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West Virginia primary: Blankenship has Republicans scrambling to avoid Roy Moore repeat


Blankenship dismisses prison sentence as 'fake prosecution'

Republican Senate hopeful and former Massey Energy CEO says the government blamed coal miners for not doing their jobs.

A coal baron convict's hard-charging bid to win the GOP Senate primary Tuesday in West Virginia is throwing into chaos Washington Republicans’ plans for swiping the Democrat-held seat in November.

Now, insurgent candidate Don Blankenship's primary rivals are in a last-minute drive to hold him down, with even President Trump appealing to voters to oppose his candidacy.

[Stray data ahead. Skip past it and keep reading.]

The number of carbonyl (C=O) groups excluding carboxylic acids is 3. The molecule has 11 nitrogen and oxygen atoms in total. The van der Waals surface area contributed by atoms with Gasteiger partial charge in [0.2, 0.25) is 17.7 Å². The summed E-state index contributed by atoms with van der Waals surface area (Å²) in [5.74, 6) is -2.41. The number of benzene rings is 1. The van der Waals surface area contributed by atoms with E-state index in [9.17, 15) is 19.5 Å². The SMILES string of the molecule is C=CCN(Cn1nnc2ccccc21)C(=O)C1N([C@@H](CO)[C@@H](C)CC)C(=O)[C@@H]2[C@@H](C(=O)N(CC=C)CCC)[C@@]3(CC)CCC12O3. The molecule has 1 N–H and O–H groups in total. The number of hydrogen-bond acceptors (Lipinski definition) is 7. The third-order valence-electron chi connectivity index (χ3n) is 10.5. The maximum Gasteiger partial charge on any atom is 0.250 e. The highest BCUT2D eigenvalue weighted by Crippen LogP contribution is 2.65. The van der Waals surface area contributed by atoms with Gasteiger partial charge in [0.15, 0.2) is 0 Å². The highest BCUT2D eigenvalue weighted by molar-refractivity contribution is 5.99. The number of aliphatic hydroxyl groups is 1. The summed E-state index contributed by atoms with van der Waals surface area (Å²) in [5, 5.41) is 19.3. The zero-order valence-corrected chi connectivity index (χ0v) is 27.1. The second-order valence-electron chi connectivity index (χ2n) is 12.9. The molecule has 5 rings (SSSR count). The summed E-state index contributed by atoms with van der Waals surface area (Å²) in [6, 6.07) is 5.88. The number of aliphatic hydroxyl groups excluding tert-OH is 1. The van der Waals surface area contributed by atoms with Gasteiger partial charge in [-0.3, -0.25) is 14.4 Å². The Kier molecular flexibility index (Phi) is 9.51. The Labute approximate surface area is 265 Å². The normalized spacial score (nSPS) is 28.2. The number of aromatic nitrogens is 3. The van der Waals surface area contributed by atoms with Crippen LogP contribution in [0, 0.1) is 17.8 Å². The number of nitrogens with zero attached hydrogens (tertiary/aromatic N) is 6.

“To the great people of West Virginia we have, together, a really great chance to keep making a big difference,” Trump tweeted Monday morning. “Problem is, Don Blankenship, currently running for Senate, can’t win the General Election in your State...No way! Remember Alabama.”

The final line was a reference to the Alabama Senate seat Republicans lost after Judge Roy Moore was nominated. National Republicans are scrambling to avoid a repeat, worried Blankenship -- convicted in 2015 of mine-safety violations -- can't beat Democratic Sen. Joe Manchin in November.

Blankenship, though, rejected the comparisons in an interview with Fox News' Peter Doocy. He said Trump is getting "bad information" and said his accusers are big Democrats -- not young women, a reference to Moore's accusers.

Trump's attempt to thwart Blankenship’s outsider bid follows a report Saturday in Politico that suggests internal GOP polling has him pulling ahead of primary rivals Rep. Evan Jenkins and state Attorney General Patrick Morrisey.